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   Table of Contents      
ARTICLE
Year : 1957  |  Volume : 5  |  Issue : 3  |  Page : 60-63

Pathology of ocular dermoids


Department of Ophthalmology, Medical College Hospitals, Calcutta, India

Date of Web Publication9-May-2008

Correspondence Address:
Kamal Kumar Mallik
Department of Ophthalmology, Medical College Hospitals, Calcutta
India
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Source of Support: None, Conflict of Interest: None


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How to cite this article:
Mallik KK. Pathology of ocular dermoids. Indian J Ophthalmol 1957;5:60-3

How to cite this URL:
Mallik KK. Pathology of ocular dermoids. Indian J Ophthalmol [serial online] 1957 [cited 2019 Oct 19];5:60-3. Available from: http://www.ijo.in/text.asp?1957/5/3/60/40742

Table 2

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Table 2

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Table 1

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Table 1

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Dermoid is taken to be one of the teratoid tumours. It is classified into three groups - dermoid cyst, solid dermoid and dermolipoma. The dermoids form about 9 per cent. of all ocular neoplasms and cysts operated in this hospital during the last six years (1951-1956).


  Observations Top


37 cases of ocular dermoids were operated in this hospital during the last six years. 33 specimens were examined both macroscopically and microscopically. In the other four specimens histopathological examination could not be done but on macroscopical examination hair was found. In addition to the common struc­tures found in solid dermoids discussed below, a cyst is taken to have a definite cyst wall with its oily contents and a dermolipoma has an abundance of adipose tissue in the corium. Congenital epithelial plaques are excluded as they do not contain any ectodermal derivatives such as hair-follicles, sebaceous glands, sweat glands. The sections are stained by hematoxylin and eosin.

Dermoids can be found in all age groups though more common in adolescent period. It may be present during childhood but many of the patients complain of it during adolescence when it becomes bigger in size. In the present series the youngest member is three months old whereas the upper limit is as high as 70 years. Dermoid cysts are more common in adults. [Table - 1] shows the age distribution. In this series the most common site for the ocular dermoids seems to be the limbus (14 cases) and the outer canthus (13 cases).

Dermoid cyst is a soft, yellowish, globular swelling of varying shape and size (in two of our cases they were as big as a hen's egg). It may arise from the lid (mainly upper), outer angle of the orbit, eye brow, occasionally from the conjunctiva and rarely from the limbus. Hair may project outside from the cyst wall. The cyst contains greasy material mostly sebum, when it is called 'Oil cyst'. When it contains yellowish atheromatous material composed of desquamated epithelium or solid epithelial debris, it is known as 'Epidermoid Cyst' or `Pseudo-cholesteatoma'. In epidermoid cyst hair is rarely found. In the cut section of the cyst a projec­tion, called the dermoid process is seen. Hair is found to come out from it. The wall of the cyst is lined by stratified squalors epithelium with papillae formation. The epithelium is rarely kcratinised. In the stroma, fibrous tissue, elastic fibres, hair-follicles. sebaceous glands, occasionally sweat glands, nerve tissue, blood vessels and plain muscle fibres are found. In one of our cases an implantation cyst was found at the limbus in which a well defined inclusion of epidermis in the formation of a cyst was noted. In two other cases sebaceous glands were found to be encircled by round cells, fibroblasts and foreign body giant cells. It was in response to the accumulation of sebaceous material from the ruptured sebaceous glands. Garner (1951) reported a case of dermoid cyst with two chambers placed anteriorly with rudimentary structures of mesodermal origin posteriorly.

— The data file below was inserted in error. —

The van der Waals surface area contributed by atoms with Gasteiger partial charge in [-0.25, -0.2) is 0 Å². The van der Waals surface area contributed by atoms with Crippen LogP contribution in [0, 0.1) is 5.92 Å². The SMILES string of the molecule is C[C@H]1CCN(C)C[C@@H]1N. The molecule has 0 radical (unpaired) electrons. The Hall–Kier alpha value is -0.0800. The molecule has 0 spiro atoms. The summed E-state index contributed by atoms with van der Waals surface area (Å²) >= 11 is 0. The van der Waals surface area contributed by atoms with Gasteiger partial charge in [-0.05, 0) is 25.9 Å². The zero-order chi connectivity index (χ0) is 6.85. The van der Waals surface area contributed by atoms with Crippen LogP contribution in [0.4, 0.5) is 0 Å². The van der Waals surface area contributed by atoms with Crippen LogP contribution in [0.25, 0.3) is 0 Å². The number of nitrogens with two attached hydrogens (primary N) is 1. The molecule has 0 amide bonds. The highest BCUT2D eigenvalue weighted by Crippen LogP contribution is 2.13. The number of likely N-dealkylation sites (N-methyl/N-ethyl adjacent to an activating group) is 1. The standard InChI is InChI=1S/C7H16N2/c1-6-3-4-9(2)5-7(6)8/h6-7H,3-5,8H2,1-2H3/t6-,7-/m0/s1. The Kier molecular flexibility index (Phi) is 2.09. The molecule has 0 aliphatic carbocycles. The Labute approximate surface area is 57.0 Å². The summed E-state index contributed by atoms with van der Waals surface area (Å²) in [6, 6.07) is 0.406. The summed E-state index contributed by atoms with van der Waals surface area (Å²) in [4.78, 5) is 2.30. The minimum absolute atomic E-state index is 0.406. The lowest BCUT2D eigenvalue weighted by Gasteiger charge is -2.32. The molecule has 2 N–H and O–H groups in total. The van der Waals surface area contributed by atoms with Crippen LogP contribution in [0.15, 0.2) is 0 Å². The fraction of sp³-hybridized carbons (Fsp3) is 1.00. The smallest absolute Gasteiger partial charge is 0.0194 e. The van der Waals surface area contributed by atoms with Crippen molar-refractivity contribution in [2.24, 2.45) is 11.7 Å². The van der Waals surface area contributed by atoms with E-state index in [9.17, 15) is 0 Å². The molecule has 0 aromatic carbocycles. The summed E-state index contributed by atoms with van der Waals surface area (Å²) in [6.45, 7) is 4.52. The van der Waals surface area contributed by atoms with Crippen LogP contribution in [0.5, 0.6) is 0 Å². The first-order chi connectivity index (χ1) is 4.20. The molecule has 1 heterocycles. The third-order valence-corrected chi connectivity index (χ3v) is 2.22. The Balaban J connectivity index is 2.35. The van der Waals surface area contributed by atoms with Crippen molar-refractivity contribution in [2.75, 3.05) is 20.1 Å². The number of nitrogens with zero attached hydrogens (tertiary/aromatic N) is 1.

Solid dermoids are whitish, pale, fleshy growths mostly found at the limbus with hair projecting out. Histologically almost all the structures of dermoid cyst except the cystic pattern are found. The epidermal layer is usually thin having rete pegs and there is pigment deposition in the basal cell layer. The corium is more compact. In two of our cases aberrant lacrimal glands (glands of Woolfring) were noted. In one of the cases there was abundance of sebaceous and sweat glands which became cystic. Another section displayed the presence of a capsule encircling the solid dermoid.

Dermolipoma is a soft, yellowish, small structure found mostly at the outer and upper part of the bulbar conjunctiva. In addition to the common structures there is abundance of fatty tissue in dermolipoma. It contains much less amount of hair-follicles and sebaceous glands (22%) in comparison with the other two groups (80%). Dermolipoma usually grows less rapidly than the other dermoids. Kremencugskaja (1927) reported two cases of cystic dermoids with abundance of fatty tissue. Bock (1951) also reported multiple epibulbar dermolipomas with marked under-development of one side of the face in one of the twins.


  Discussion Top


In general pathology. dermoids are derived from three germinal layers of the embryonic remnant. but in the eye dermoids rarely show the presence of all these layers. In the present series of work, dermoids are found to contain mainly the ectoderm with mesoblastic element. Duke-Elder (1952) takes them to be terato­mata originated from one layer e.g. ectoderm. The dermoids of the eye are not so common as that of the genital organs. It is only 3.5 per cent, of the total dermoids of the body. (Duke-Elder 1938). In the present series of 37 cases, 2 cases were of dermoid cysts, 15 cases of solid dermoids and the remaining 10 cases of dermolipomas.